If you're looking for speed, I would definitely vote for Cython too. As far as I know about other ways to interface C++ with Python, Cython is not that much heavy to maintain/update compared to other binding tools, regarding to the "fluidity of workflow" gain. (Cythonized code argues to be as fast as pure C, or not far from that, which also make it very interesting).
Anyway, there's several good API's for connecting python code with C++ (Boost.Python, ...), but I think that all of them will result in the need to expose methods directly in your C++ source code (You guys tell me if I'm wrong, or imprecise).
In the other hand, Cython will give you the possibility to keep your C++ API (GUI, or whatever...) strictly separated from the exposure sources (so called .pyx extensions). The final workflow would be :
C++ API => Compilation as shared object => Cython extension(s) (importing and exposing C++ features) => Compilation of the extension(s) => Using the extension (extension to be added to your python path).
The good news is that you'll have to maintain only the changing parts of your pool of .pyx files related to the evolving C++ features (among those which require to be exposed). It is kind of an investment at first, but, to my experience, once this workflow is setup, it is quite straight forward to make the whole stuff grow up in complexity.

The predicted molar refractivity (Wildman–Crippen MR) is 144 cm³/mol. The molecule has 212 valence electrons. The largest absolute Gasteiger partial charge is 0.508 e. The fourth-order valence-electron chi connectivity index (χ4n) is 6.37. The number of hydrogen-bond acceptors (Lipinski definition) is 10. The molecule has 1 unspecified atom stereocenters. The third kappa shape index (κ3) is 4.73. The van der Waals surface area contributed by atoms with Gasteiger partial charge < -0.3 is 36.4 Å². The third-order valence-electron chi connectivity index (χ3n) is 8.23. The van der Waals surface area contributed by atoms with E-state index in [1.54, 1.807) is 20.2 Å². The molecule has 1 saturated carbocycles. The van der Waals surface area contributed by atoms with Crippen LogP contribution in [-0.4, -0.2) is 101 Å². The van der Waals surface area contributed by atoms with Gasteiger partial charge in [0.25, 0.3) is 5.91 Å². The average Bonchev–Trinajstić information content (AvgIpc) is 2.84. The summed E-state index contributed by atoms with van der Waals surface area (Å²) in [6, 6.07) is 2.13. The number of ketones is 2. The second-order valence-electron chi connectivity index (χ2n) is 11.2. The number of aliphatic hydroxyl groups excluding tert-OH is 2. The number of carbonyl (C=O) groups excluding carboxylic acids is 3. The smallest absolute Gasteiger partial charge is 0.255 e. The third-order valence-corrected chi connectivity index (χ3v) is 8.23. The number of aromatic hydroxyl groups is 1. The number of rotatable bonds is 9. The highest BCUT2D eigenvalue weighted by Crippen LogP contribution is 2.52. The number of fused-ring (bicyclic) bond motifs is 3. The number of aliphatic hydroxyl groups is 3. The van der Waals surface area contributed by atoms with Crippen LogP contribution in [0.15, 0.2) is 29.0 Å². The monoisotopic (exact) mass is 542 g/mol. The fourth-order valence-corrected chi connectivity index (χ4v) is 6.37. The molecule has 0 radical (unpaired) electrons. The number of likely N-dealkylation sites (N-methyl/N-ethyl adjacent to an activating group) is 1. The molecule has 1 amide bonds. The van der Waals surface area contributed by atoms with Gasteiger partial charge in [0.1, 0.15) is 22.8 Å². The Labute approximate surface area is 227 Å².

Now concerning your need to extend classes that have virtuals and override them from Python (If I get correctly what you meant). It is doable. Once again, not so direct, but you should have a look at this thread.
The bad news : in that particular case you'll have to create some extra C++ adapters/interfaces, to enable the call of the parent method if the extended python one doesn't override the given parent's method. (Note that redefining a C++ exposed method, virtual or not, from python is a replacement of the function, but is absolutely not equivalent to an override).
Hummf, now that I am reading myself back, it looks a bit confusing. Hope this is still helpful.
I can be more specific about the workflow you'll have to deal with if you choose the Cython option, if you ask me to, but I think that the thread linked above is quite a good starting point...